It is heated with an oil furnace, forced air through flexible ductwork above the suspended ceiling. Cooled through the same system.

    I will take a few photos today of the project to make it more clear and again, I appreciate your response.


  3. GBA Editor
    Martin Holladay | | #3

    As my article makes clear, this is a situation that we can't solve for you over the internet. There are lots of factors at play. If your winters go below zero, you have to proceed carefully, since freeze/thaw damage can destroy a brick building -- especially if the bricks are soft and the walls get wet from wind-driven rain.

    I advise you to follow the advice in my article.

  4. Barry_E | | #4

    Here are some photos to help explain the situation. The brick and mortar are in pretty good shape even though some of the bricks face have popped off from freeze thaw. I'll get that repaired and a nice coat of paint to seal from rain penetration.

    I haven't had a chance to read the link you provided but I will make an effort to read it tonight.

    Thanks again.

  5. GBA Editor
    Martin Holladay | | #5

    If your bricks are already suffering freeze/thaw damage, that's a bad sign.

    The wall in your photo is totally unprotected by a roof overhang, and therefore at the extreme end of the spectrum when it comes to rain exposure -- which is to say, it gets soaked. That's also not a good sign if you want to insulate the wall on the interior.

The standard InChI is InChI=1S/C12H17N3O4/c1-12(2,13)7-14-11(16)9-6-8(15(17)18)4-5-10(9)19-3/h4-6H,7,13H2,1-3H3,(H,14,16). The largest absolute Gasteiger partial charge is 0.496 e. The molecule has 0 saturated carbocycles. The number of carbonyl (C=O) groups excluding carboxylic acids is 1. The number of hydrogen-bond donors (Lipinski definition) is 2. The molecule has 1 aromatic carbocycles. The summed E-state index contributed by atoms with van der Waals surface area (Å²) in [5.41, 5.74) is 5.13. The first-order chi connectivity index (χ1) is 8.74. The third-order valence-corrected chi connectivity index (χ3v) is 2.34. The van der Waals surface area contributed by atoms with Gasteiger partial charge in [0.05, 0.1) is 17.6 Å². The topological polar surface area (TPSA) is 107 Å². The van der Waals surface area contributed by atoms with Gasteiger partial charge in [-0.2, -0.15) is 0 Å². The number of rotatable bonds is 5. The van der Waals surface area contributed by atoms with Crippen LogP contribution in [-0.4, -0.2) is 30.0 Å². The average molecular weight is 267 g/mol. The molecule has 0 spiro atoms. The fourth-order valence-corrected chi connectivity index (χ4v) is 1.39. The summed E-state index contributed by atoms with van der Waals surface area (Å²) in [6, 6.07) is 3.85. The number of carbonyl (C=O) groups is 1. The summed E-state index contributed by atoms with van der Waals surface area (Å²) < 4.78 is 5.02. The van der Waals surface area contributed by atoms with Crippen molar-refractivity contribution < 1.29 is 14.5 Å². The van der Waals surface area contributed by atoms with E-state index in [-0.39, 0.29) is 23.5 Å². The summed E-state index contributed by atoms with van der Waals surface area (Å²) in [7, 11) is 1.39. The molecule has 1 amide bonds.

Read the article -- you'll learn more.

  6. Barry_E | | #6

    I read the article and wanted to say, "you're the guy I've been looking for"! Very enlightening article and answered so many questions that were floating around in my mind.

    The exterior wall in the photo has (5) five openings or flues. Four of them have chimneys and one is just a hole where a metal flue was. The insulation used is fiberglass batts and it seems to be causing all the problems listed in the article. I wondered why, where there was no insulation on the walls the plaster was in great shape but where it was insulated it coming off in large sheets. Makes sense now.

    I have someone who wants to rent the space and wants the brick exposed as it's much nicer to look at than drywall. I told them they could but the cost of heating would likely climb very high. I may go over that with them again now.

    I may look at doing the insulation on the outside with the system mentioned in the article. That would take care of painting every few years, look nice and insulate all at the same time. Win, win, win. I have some thinking to do. I also have a block building that's uninsulated with plastered walls that I had decided I wanted to insulate from the outside.

    I really appreciate your helping me understand this problem better. This is exactly what I was hoping for when I joined the site.

    You may get tired of me asking questions because I think I have found the tree of knowledge.

    Thanks again,


  7. Barry_E | | #7

    Double post,,,

  8. GBA Editor